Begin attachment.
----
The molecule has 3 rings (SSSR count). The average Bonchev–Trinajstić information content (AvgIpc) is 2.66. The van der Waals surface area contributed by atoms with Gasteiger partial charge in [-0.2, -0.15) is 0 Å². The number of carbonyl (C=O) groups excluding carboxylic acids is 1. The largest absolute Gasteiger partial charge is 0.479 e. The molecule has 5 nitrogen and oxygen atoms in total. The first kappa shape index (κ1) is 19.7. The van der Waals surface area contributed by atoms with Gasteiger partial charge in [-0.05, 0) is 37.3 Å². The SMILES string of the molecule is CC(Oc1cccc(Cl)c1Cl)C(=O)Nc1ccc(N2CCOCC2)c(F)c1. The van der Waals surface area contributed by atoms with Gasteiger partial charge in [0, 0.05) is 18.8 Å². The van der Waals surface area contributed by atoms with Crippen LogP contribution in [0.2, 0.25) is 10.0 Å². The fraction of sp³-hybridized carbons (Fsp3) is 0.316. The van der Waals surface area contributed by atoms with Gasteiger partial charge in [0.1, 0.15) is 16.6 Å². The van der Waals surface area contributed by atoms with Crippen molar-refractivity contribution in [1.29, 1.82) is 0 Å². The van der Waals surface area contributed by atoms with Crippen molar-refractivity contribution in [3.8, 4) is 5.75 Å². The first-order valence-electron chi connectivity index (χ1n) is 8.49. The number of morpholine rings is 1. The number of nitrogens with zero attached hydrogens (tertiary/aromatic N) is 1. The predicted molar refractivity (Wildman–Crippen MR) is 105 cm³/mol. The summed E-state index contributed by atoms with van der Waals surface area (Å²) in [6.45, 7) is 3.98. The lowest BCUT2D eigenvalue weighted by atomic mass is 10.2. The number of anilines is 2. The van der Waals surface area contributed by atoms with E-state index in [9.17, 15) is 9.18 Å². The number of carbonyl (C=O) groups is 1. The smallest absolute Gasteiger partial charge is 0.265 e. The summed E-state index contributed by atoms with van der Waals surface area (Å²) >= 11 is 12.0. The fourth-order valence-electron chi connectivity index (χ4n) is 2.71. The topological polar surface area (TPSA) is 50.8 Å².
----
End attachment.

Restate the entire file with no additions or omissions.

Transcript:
The molecule has 3 rings (SSSR count). The average Bonchev–Trinajstić information content (AvgIpc) is 2.66. The van der Waals surface area contributed by atoms with Gasteiger partial charge in [-0.2, -0.15) is 0 Å². The number of carbonyl (C=O) groups excluding carboxylic acids is 1. The largest absolute Gasteiger partial charge is 0.479 e. The molecule has 5 nitrogen and oxygen atoms in total. The first kappa shape index (κ1) is 19.7. The van der Waals surface area contributed by atoms with Gasteiger partial charge in [-0.05, 0) is 37.3 Å². The SMILES string of the molecule is CC(Oc1cccc(Cl)c1Cl)C(=O)Nc1ccc(N2CCOCC2)c(F)c1. The van der Waals surface area contributed by atoms with Gasteiger partial charge in [0, 0.05) is 18.8 Å². The van der Waals surface area contributed by atoms with Crippen LogP contribution in [0.2, 0.25) is 10.0 Å². The fraction of sp³-hybridized carbons (Fsp3) is 0.316. The van der Waals surface area contributed by atoms with Gasteiger partial charge in [0.1, 0.15) is 16.6 Å². The van der Waals surface area contributed by atoms with Crippen molar-refractivity contribution in [1.29, 1.82) is 0 Å². The van der Waals surface area contributed by atoms with Crippen molar-refractivity contribution in [3.8, 4) is 5.75 Å². The first-order valence-electron chi connectivity index (χ1n) is 8.49. The number of morpholine rings is 1. The number of nitrogens with zero attached hydrogens (tertiary/aromatic N) is 1. The predicted molar refractivity (Wildman–Crippen MR) is 105 cm³/mol. The summed E-state index contributed by atoms with van der Waals surface area (Å²) in [6.45, 7) is 3.98. The lowest BCUT2D eigenvalue weighted by atomic mass is 10.2. The number of anilines is 2. The van der Waals surface area contributed by atoms with E-state index in [9.17, 15) is 9.18 Å². The number of carbonyl (C=O) groups is 1. The smallest absolute Gasteiger partial charge is 0.265 e. The summed E-state index contributed by atoms with van der Waals surface area (Å²) >= 11 is 12.0. The fourth-order valence-electron chi connectivity index (χ4n) is 2.71. The topological polar surface area (TPSA) is 50.8 Å².